Before Christmas, Dervala and I discovered a shared relish for Emmylou Harris's Wrecking Ball album. It's a quiet masterpiece, Daniel Lanois' luminous production cradling a clutch of fine songs from a generation of great writers: Steve Earle, Gillian Welch, Lucinda Williams and more. Dervala kindly sent me a compilation featuring some of Emmylou's influences—along with a challenge to write something about these performers.
Gillian Welch is an odd one. As a student in Santa Cruz in the 80s, she was a devotee of the alternative rock scene. Camper Van Beethoven and The Pixies held sway on her turntable. But bizarrely, she began to develop a passion for old-timey and bluegrass music. The Clinch Mountain Boys elbowed out The Breeders, and Gillian, together with her writing and performing partner David Rawlings, adopted this archaic medium as her own. She can share a stage with a veteran like Ralph Stanley, but the real marvel is that Welch and Rawlings are able to escape pastiche and tackle thoroughly modern topics. For heaven's sake, Everything Is Free is about illegal music downloads!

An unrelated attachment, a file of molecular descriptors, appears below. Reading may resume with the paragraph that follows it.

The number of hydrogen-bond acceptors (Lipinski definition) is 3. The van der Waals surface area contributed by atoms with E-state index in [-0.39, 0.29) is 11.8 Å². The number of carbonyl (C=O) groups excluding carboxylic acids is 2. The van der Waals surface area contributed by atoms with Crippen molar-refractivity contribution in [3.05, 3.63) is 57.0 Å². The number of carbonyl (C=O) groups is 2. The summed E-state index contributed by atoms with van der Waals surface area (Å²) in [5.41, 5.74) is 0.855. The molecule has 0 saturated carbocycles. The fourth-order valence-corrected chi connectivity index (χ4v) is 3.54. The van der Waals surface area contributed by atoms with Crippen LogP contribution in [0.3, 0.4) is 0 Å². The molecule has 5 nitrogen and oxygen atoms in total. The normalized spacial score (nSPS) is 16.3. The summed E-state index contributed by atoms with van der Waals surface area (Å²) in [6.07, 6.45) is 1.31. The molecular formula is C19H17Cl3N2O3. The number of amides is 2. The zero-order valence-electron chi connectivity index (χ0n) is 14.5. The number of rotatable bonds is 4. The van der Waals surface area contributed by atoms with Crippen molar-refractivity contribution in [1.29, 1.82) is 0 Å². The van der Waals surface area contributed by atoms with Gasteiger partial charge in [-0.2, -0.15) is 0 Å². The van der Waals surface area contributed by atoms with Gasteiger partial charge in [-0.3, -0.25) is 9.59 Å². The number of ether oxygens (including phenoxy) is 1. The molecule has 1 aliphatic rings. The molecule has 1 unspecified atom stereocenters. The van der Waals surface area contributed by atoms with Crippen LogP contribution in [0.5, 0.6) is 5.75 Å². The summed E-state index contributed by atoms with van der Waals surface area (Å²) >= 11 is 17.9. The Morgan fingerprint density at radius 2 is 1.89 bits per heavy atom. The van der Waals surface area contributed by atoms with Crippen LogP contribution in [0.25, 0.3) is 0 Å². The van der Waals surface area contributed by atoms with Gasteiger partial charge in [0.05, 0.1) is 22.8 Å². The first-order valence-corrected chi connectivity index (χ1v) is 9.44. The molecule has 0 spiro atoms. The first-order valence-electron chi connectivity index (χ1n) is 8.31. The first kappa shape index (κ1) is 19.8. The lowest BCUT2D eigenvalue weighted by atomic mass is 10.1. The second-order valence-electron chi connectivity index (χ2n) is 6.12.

But the song that left the deepest mark on me portrays a historical, yet timeless scene. It's deeply cinematic, vividly conjuring weather and landscape. In performance, it's spacious, the frailed banjo refrains providing pause to absorb each stanza. Yet, unusually, I think it retains some power as poetry.
One morning, one morning as work I begun,
What did I see riding out of the sun,
On the road from Lexington?
One rider, one rider beating the breeze,
Down on his saddle, low to his knees,
Coming through my willow trees.
Now closer the terrible work of the gun,
Was stiffened and black where his blood all had run,
But I knew my wayward son.
One morning, one morning the boy of my breast,
Came to my door unable to rest,
Even in the arms of death.